Would be nice for many applications to be able to enter into a node where one can build a new network.

  1. Insert images

I’ve seen folks mention this before so won’t belabor it.

I think 1 and 2 are perhaps the biggest bang for development buck. I hope my words were able to convey how those two functions would greatly enhance user experience. 3 might be more work but personally feel its super important. 4 and 5 are just whimsical as they represent an expansion of core functionality rather than making the core concept of Scapple completely shipshape.

Thanks for your hard work - I really hope you stick with Scapple and keep it growing. It is off to a great start!

Ok - so updating suggestion 3) - A slight modification of the existing Page Guides functionality could solve this. If you can just add a field somewhere in the interface that scales the guides to correspond to a given scale factor in the print dialog, we’re set! We can then position things vis-a-vis the page breaks knowing it matches the scale factor we’ve chosen to print with.

All the best

Hi all
I have also a feature request for the great Scapple: I’d love to see the ability to create a bulleted and numbered list within a note such as:
Ways to stay awake:

  1. Drink coffee
  2. Drink more coffee
  3. Drink even more coffee

I know it can be done by manual formatting, but when one of the list items creates a line break, the new line starts at the same left margin as the bullets or numbers instead of being indented…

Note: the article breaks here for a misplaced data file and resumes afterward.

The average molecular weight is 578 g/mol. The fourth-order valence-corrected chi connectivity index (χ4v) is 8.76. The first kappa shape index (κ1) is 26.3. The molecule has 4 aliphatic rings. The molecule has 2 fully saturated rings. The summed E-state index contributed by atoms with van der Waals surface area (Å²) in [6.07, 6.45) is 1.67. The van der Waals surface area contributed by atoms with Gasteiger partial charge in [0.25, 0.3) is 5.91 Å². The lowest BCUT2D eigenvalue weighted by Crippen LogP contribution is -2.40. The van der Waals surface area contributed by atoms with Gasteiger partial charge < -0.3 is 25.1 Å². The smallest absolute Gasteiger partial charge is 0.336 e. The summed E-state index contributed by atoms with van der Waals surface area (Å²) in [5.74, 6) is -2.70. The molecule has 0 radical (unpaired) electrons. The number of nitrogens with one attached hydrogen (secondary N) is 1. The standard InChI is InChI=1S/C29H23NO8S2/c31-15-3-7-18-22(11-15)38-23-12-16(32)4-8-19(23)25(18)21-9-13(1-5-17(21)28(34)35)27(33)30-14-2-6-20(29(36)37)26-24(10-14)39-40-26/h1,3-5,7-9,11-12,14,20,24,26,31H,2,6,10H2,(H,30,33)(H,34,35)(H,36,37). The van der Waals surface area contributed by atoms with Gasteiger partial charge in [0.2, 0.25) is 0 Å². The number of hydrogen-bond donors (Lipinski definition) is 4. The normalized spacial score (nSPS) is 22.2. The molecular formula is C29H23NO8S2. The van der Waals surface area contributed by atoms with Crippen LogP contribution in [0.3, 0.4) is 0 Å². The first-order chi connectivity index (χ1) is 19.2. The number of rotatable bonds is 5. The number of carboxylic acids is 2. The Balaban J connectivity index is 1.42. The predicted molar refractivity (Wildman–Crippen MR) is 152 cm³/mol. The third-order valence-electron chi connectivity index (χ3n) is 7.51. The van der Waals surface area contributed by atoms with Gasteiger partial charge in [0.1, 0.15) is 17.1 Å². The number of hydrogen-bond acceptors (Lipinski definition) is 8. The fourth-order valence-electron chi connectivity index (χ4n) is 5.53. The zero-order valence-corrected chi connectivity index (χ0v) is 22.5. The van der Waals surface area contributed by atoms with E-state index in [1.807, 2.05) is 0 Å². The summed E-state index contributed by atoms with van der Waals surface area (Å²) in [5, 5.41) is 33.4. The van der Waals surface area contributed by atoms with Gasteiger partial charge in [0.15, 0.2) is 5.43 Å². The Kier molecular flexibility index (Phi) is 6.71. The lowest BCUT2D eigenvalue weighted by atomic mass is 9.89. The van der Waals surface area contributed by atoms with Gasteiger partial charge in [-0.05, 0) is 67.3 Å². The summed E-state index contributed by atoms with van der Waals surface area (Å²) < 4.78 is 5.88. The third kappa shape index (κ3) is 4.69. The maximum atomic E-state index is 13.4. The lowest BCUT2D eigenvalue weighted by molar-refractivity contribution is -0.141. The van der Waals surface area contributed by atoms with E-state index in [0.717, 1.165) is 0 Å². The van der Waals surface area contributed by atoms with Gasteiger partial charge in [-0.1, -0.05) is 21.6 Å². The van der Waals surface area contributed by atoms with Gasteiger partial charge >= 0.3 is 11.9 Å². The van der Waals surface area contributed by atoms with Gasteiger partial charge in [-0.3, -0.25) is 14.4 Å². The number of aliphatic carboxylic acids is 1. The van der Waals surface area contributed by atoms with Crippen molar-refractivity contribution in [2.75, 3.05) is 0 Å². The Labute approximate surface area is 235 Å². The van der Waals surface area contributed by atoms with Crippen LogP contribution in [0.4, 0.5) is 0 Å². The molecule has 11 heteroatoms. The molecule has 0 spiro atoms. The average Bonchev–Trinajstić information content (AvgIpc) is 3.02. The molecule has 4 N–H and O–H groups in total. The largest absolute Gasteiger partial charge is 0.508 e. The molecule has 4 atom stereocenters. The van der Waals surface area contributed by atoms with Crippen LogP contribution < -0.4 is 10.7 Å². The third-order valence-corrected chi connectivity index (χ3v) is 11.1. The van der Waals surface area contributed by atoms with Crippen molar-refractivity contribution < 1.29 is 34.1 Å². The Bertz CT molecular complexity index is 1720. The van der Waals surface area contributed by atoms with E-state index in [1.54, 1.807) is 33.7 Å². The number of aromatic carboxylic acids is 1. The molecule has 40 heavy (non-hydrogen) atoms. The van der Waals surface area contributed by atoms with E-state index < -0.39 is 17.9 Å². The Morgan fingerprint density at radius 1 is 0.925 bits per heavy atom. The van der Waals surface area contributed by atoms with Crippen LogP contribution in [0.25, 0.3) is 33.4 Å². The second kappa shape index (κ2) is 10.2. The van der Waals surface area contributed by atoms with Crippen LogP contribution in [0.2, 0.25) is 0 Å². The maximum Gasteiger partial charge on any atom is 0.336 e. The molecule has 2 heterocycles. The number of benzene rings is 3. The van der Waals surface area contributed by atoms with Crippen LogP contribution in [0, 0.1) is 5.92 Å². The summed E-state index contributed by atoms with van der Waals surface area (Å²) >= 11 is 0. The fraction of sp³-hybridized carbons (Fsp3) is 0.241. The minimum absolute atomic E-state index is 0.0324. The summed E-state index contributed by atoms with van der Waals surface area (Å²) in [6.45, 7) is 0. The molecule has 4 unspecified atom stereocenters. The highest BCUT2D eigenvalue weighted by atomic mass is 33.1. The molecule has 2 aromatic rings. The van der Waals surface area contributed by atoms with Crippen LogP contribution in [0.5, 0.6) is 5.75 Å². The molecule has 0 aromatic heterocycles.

The large screen, the pencil…it has made the iPad be much more than a reading or lookup device. I’m finding that I prefer using touch whenever possible rather than the keyboard (MacOS) and my long-time trusty workflows are being disrupted.

I’ve read elsewhere that you’ve had trouble getting good coders, that you’re doing much more yourself. I understand your frustration. You’ve paid considerable Lehrgeld. But I urge you to reconsider in light of the iPad Pro and what it signals for where things are moving. I’m convinced that more and more creatives are going to accelerate the migration iOS as it’s capabilities expand. After a little time with the iPad Pro, one senses that day is coming fast. Snapple is a perfect application for it.